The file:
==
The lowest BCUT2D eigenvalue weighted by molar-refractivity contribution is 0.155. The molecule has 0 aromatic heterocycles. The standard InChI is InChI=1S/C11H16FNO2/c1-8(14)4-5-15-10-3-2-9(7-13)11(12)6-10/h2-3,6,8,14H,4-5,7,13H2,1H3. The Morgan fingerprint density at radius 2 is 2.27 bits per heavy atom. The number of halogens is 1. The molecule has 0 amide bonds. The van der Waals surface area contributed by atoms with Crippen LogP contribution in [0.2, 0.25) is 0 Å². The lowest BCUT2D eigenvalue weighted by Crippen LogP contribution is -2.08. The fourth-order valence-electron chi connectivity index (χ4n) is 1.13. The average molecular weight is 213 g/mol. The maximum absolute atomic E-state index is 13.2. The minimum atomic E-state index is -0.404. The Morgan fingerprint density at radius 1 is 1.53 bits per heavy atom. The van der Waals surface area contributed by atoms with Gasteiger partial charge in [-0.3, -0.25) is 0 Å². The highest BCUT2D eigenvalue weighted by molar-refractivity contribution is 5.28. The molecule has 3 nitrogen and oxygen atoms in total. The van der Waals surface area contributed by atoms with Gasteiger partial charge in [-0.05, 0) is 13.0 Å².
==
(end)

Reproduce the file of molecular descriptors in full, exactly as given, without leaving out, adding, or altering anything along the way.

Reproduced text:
The lowest BCUT2D eigenvalue weighted by molar-refractivity contribution is 0.155. The molecule has 0 aromatic heterocycles. The standard InChI is InChI=1S/C11H16FNO2/c1-8(14)4-5-15-10-3-2-9(7-13)11(12)6-10/h2-3,6,8,14H,4-5,7,13H2,1H3. The Morgan fingerprint density at radius 2 is 2.27 bits per heavy atom. The number of halogens is 1. The molecule has 0 amide bonds. The van der Waals surface area contributed by atoms with Crippen LogP contribution in [0.2, 0.25) is 0 Å². The lowest BCUT2D eigenvalue weighted by Crippen LogP contribution is -2.08. The fourth-order valence-electron chi connectivity index (χ4n) is 1.13. The average molecular weight is 213 g/mol. The maximum absolute atomic E-state index is 13.2. The minimum atomic E-state index is -0.404. The Morgan fingerprint density at radius 1 is 1.53 bits per heavy atom. The van der Waals surface area contributed by atoms with Gasteiger partial charge in [-0.3, -0.25) is 0 Å². The highest BCUT2D eigenvalue weighted by molar-refractivity contribution is 5.28. The molecule has 3 nitrogen and oxygen atoms in total. The van der Waals surface area contributed by atoms with Gasteiger partial charge in [-0.05, 0) is 13.0 Å².